Though not nearly as glorified as the Second World War which followed two decades later; America's entry into World War I is generally regarded as a noble cause. We needed to fight in order to "make the world safe for democracy," or so the goof-ball narrative goes. Mainly for that reason, Woodrow Wilson is ranked as one of the "Top Ten" Presidents by the court historians of American Academia. But is Woodrow Wilson truly worthy of such respect? Was America's entry into World War I, at a price of 120,000 dead "doughboys," really a just and necessary cause to be celebrated? Woodrow Wilson Warmonger will address these questions in the form of a line-by-line, fully illustrated rebuttal to Wilson's pre-fight speech delivered to Congress, and published, in full, in the February 11, 1918 issue of the New York Times. This pamphlet is by no means a comprehensive analysis, but the reader will nonetheless find it very informative and highly thought-provoking. It is hoped that this work will whet the appetite of your inquiring mind and prompt you to explore The Bad War: The Story Never Taught About World War 2; a best-selling masterpiece which provides a thoroughly documented and illustrated summary of both World Wars; events which can more accurately be described as World War, Part 1 and World War, Part 2.
Small town life isn't as peaceful as Logan Yates expected since taking a job with the Jamesville Police Department. He's witnessed several odd occurrences, some of which might border on the supernatural if he believed in that sort of thing. But his real problem lies in figuring out who's vandalizing his new home. He's almost certain Kaylea Armund, his antagonistic college sweetheart, knows, but judging by the shadows darkening her eyes, she has no intention of sharing her secrets. A life-long resident of Jamesville, Washington, Kaylea Armund never bought into the legends and whispered tales about Spirit Woods, the primeval forest surrounding her hometown. Not once during her childhood did she see or hear anything strange from within the dark, shadowy depths of the forest. Growing up, she had worse things to deal with than mysterious lights and unexplained weather phenomena. But things take a turn into the strange and unexpected when Logan Yates-an old flame-brings a stray golden retriever into Kaylea's clinic. She's stunned by the dog's resemblance to Max, her childhood companion. But when the golden recognizes her and knows all the tricks she'd taught her Max, a chilling question arises-if this dog really is the beloved family pet she'd buried beneath Spirit Woods' canopy seventeen years earlier, what else might be making its way home from the grave?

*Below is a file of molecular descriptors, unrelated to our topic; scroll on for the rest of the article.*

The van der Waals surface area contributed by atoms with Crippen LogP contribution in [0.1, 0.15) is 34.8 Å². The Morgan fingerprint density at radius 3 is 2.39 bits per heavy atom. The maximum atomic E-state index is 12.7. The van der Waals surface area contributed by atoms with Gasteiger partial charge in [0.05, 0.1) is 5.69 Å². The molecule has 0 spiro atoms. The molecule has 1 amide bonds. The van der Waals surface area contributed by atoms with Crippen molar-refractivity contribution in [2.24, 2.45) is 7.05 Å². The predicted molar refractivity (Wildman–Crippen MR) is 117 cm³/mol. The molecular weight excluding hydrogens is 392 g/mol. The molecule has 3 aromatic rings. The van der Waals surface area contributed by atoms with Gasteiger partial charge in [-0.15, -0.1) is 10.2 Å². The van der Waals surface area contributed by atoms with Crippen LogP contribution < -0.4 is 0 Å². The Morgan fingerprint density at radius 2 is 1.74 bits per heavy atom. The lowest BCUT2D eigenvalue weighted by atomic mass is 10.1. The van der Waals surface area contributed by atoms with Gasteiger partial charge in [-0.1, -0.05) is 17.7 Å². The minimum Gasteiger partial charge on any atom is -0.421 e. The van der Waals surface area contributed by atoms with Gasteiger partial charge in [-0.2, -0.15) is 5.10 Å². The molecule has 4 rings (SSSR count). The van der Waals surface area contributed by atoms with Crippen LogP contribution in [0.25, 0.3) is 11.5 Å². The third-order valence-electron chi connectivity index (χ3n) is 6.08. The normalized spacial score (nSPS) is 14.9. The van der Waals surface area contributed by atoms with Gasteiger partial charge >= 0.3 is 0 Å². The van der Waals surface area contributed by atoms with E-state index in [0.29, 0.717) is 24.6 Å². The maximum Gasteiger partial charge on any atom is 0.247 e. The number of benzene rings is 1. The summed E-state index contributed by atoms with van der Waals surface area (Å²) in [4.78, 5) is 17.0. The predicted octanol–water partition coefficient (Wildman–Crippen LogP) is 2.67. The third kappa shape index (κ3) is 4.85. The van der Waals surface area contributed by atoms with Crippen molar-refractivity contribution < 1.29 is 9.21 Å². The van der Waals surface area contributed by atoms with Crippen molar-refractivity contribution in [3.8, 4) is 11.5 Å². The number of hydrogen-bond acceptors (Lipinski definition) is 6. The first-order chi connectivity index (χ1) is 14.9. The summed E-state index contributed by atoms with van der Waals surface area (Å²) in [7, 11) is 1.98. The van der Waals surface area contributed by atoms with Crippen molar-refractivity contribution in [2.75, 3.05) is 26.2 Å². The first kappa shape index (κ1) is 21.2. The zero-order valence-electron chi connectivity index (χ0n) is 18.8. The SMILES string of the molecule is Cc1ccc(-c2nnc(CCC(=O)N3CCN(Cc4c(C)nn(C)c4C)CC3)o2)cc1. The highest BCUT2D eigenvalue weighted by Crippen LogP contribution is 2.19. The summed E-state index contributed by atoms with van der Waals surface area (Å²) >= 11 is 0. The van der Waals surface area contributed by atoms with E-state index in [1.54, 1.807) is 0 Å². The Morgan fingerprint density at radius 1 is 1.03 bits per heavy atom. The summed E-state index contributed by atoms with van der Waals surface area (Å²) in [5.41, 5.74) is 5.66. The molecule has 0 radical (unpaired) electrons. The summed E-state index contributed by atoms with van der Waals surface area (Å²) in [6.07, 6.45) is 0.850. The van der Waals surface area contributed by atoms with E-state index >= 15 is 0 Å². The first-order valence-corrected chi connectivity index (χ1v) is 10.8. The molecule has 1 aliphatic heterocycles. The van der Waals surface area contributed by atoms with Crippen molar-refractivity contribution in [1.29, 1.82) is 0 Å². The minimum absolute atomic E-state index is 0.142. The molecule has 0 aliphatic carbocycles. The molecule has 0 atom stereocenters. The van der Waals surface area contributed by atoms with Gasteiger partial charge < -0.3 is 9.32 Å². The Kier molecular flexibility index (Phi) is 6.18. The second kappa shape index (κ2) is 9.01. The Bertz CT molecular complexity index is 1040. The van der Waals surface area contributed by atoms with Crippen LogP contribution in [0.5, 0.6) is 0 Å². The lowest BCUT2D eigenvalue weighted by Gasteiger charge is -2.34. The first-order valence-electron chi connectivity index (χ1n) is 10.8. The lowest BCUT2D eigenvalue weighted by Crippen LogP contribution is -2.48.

In the summer of 1985 my family and I came home to find a strange bird in our creek. Most of what you will read is true. We brought the bird up from the creek and tried to get him to fly, but he was too weak. We then brought him into our porch but his wings were too big and he bumped into all the furniture. We then put him into an old duck pen and it was the safest place for Woodrow until we could get him help. People have asked why we named him Woodrow Wilson Wood Stork. Were we really fond of the 28th president? Actually we liked the name because it had two W's and went well with wood stork. Woodrow really did fly in a helicopter and stayed at the Riverbanks Zoo until he was rehabilitated. He was released at the Belle W. Baruch wildlife refuge in Georgetown, SC. This is a 17,500-acre facility created for the purpose of teaching, research in forestry, marine biology and the care and propagation of wildlife. Wood storks are endangered because there are not many of them and that is why so many people went to so much trouble to save Woodrow.
A child goes on an adventure to Russia as a junior researcher to study tigers in the wild, and learns about this endangered species.
After several recurring dreams about a tree where children would encounter God, Traci Vanderbush felt led to write a book for children that would release emotional healing, based on some of her personal experiences with the Father. Within the dreams, she kept hearing "Mr. Thomas and the Cottonwood Tree." She began researching cottonwoods and found that they exude a resin that some refer to as a "Balm of Gilead." This confirmed to her that there would be healing within the story. Her husband, Bill Vanderbush, offered illustrations which they chose to keep simple and without color in order to allow childrens' imaginations to paint a picture. Based in Austin, Texas, William and Traci continue their journey into discovering the immense goodness and grace of God, and His ability to bring healing and redemption into the most impossible situations. As a wife and mother, Traci desires to inspire others to hold to a hope that exists beyond our realm. For more information, please visit www.billvanderbush.com.
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